There will be
many more challenges
on her epic journey to
a place she has never known.
FRED (voice-over):
For years we charted
the different flight paths
of the Monarchs.
A curious pattern began
to emerge.
Most of these Monarchs were
flying southwest into Texas,
but that would mean
they were all
gathering there unnoticed.
How on earth could that be?
Well, there was one way
to find out.
We moved our research to Texas
for the winter of 1970,
and during every spare moment,
Nora and I were on the road.
Traveling more
than 14,000 miles,
we searched high and low for
large gatherings of Monarchs.
But it wasn't to be.
We found none.
Despite spending
two decades tagging
with all those good people
helping us,
I still had no evidence
of the missing Monarchs.
It was like
a butterfly black hole.
(distant howl)
To make her extra long journey,
Dana's granddaughter builds up
fat and conserves her energy.
She will not mate and she will
catch free rides on the winds,
sometimes flying a mile high.
Monarchs are
beautifully evolved navigators.
Their DNA reveals clues
about their exceptional ability
to migrate so accurately.
The multipurpose antennae
constantly track time
and the position of the sun.
They feed a stream
of signals to her brain.
Tiny hairs on her head
gauge the wind.
Her supersensitive eyes
see light waves
and colors far beyond ours.
As the sun moves across the sky
and she keeps time,
like an insect GPS,
she fine-tunes her flight path.
She smells with her antennae
and she tastes with her feet,
detecting the nectar
she needs each night to refuel.
These adaptations, and some
we have yet to discover,
make the Monarch
a master of migration.
FRED (voice-over):
Back in Canada we received
a letter that changed
Nora, dear,
I think we may have something.
MAN (voice-over):
Dear Dr. Urquhart,
I read with interest
your article
on the Monarch butterflies
in my local paper
in Mexico City.
It occurred to me
that I might be of some help.
When driving through the Sierra
Madre Occidental mountain range,
about 120 miles due west
of Mexico City,
I came across wet
and tattered Monarchs
that had been brought down
in a rainstorm.
(thunder rumbles)
FRED (voice-over):
The letter was from Ken Brugger,
an American inventor
working in Mexico.
On his way to meet
his girlfriend,
he had come across something
he wasn't expecting.
(thunder rumbles)
(indistinct conversations)
Diego, look right at me.
FRED (voice-over):
After this encounter,
Ken responded to an article
Nora had placed in a Mexican
newspaper, asking for help.
Romance had blossomed for Ken.
He married Catalina Aguado.
FRED (voice-over):
As a girl, she was enchanted
by small groups of Monarchs
flying and resting
along the cool riverside.
(conversing in Spanish)
FRED (voice-over):
They were the ideal team.
So we hired them.
Here you go, love.
FRED (voice-over):
Now we had
two citizen scientists
in Mexico.
- KEN: You ready?
Watch your foot.
(sheep bleating)
(children shouting playfully)
NARRATOR: Rumors spread that Ken
and Catalina were looking
for rare minerals
or hidden treasure.
- Buenos dias.
- Buenos dias.
(man speaks Spanish)
It's okay, it's okay.
(querying in Spanish)
- No. -No.
-(Catalina querying in Spanish)
- No. -No. -No.
(querying in Spanish)
Bueno? Tu?
(engine starts)
- Adios!
-(children clamoring)
After two years of dead ends,
Catalina deciphers a clue
to where the Monarchs
might be gathering.
Early November is
the Day of the Dead festival,
el Dia de los Muertos.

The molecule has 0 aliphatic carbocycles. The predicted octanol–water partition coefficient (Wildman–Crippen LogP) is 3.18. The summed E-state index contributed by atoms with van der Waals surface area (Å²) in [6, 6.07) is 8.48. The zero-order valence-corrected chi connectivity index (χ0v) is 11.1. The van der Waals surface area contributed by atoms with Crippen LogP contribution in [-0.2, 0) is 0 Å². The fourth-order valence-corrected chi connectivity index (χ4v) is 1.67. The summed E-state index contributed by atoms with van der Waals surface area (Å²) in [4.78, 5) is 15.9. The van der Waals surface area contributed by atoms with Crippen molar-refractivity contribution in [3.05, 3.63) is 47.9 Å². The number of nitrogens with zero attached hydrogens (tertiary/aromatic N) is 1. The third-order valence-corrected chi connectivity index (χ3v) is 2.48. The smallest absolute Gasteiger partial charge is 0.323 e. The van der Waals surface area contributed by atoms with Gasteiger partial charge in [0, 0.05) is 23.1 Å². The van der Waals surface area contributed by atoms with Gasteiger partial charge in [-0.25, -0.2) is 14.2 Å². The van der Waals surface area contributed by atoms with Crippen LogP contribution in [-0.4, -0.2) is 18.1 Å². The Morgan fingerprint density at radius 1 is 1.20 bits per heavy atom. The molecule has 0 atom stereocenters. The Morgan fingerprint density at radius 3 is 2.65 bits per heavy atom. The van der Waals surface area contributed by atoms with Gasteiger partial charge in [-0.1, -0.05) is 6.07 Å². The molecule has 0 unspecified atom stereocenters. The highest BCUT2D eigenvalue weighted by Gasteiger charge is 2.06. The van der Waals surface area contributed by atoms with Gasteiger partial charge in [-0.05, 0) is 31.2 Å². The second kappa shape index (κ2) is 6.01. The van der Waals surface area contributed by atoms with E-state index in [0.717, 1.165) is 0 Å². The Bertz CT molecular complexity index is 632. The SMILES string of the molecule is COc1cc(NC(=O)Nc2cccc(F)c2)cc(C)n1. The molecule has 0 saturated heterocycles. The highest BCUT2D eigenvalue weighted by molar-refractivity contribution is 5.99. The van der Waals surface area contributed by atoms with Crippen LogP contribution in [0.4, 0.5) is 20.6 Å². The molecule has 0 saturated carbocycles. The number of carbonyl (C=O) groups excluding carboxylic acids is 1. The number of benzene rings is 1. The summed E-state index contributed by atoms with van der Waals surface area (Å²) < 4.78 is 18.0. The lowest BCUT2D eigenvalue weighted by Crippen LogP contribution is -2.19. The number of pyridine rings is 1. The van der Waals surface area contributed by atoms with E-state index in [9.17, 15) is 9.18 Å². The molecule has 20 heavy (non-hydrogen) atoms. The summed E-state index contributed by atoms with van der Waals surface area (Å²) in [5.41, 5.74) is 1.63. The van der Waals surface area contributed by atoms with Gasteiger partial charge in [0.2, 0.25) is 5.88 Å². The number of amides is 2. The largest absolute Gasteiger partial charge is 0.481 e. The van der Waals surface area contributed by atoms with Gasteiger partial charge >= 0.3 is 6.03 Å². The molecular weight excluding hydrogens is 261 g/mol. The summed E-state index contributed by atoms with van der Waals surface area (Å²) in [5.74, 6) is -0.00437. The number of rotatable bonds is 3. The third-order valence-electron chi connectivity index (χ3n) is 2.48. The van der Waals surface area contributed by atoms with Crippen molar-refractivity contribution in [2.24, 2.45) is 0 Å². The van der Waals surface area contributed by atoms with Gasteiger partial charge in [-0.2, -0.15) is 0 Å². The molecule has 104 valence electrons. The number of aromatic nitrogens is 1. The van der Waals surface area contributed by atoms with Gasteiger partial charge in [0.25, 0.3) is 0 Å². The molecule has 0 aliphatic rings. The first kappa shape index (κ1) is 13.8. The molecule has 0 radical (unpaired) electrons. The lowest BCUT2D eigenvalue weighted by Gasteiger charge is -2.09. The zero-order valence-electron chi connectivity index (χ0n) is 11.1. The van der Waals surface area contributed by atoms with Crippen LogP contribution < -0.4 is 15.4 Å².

It is the time to honor
departed loved ones.
In the states
of Mexico and Michoacan,
Monarchs drift
through the cemeteries.
Folklore embraces them as
the returning souls of children.
For Catalina,
her childhood memories take on
a new significance.
Did the flight of
the butterflies point the way?
(rooster crows)
Early one winter morning in
1975, Ken and Catalina set out
for the mountaintop
of Cerro Pelon.
(Ken panting with effort)
(Catalina gasps)
(phone line clicks)
-(phone line beeping)
- Freddie?
Honey, you all right?
They found them.
Ken and Catalina
have found the Monarchs.
That's wonderful.
High up in
the mountains.
Millions of them.
FRED (voice-over):
It was marvelous to learn
about so many butterflies.
But I still had no proof
that those millions
had migrated from the North.
(low, indistinct conversation;
children squealing)
NARRATOR: That September in
the northern state of Minnesota,
Jim Street and Dean Boen,
with their teacher Mr. Gilbert,
carefully log tag PS 397.
All right.
NARRATOR: Every autumn,
the super butterflies head south
in the millions.
Dana's granddaughter is flying
from the Great Lakes to Texas.
With extraordinary aim,
she will funnel across
the Rio Grande into Mexico.
Her target is
a few forested peaks
amongst thousands.
When she arrives,
this tiny creature
will have completed one of the
longest migrations on Earth.
This is the mountainside
that offered sanctuary
to her great-grandmother
exactly one year before.
It is the perfect place.
Far enough south
for the sun's warmth,
yet, at 10,000 feet, it's cool
in the evergreen forest,
with just the right
amount of moisture.
In this fragile microclimate,
Dana's granddaughter
will slow down,
clustering for warmth
and protection,
and living off her fat reserves
until spring.
Yet, even here,
Dana's granddaughter
will face challenges.
Many of the trees
have been cut down.
And as the climate changes,
the combination of cold and
wet storms kills millions.
But for the survivors,
it is a winter sanctuary.
On January 9, 1976,
the Urquharts
made the trek to Mexico,
despite the warnings
from Fred's doctor.
Heavens above.
It's unbelievable.
What a glorious,
incredible sight.
I could not believe
what I was seeing.
One of our tags.
I was holding
indisputable proof
of an incredible journey.
One fragile,
wind-tossed scrap of life,
symbolized both the marvel
of the Monarchs,
and the priceless rewards
of finally resolving
an age-old scientific mystery.
For one truly magic moment,
time stood still.
(wings rustling)
Those who survive the winter
drink in the spring warmth.
The longer days awaken
the dormant urge to mate.
Amongst the mating females
is Dana's granddaughter.
Now it's time for her
to make a final flight.
Catching the winds north,
she will make her way to Texas,
where, just like her
she will lay eggs
on the spring milkweed.
And as it has
for thousands of years,
the Monarchs'
remarkable annual cycle
will begin again.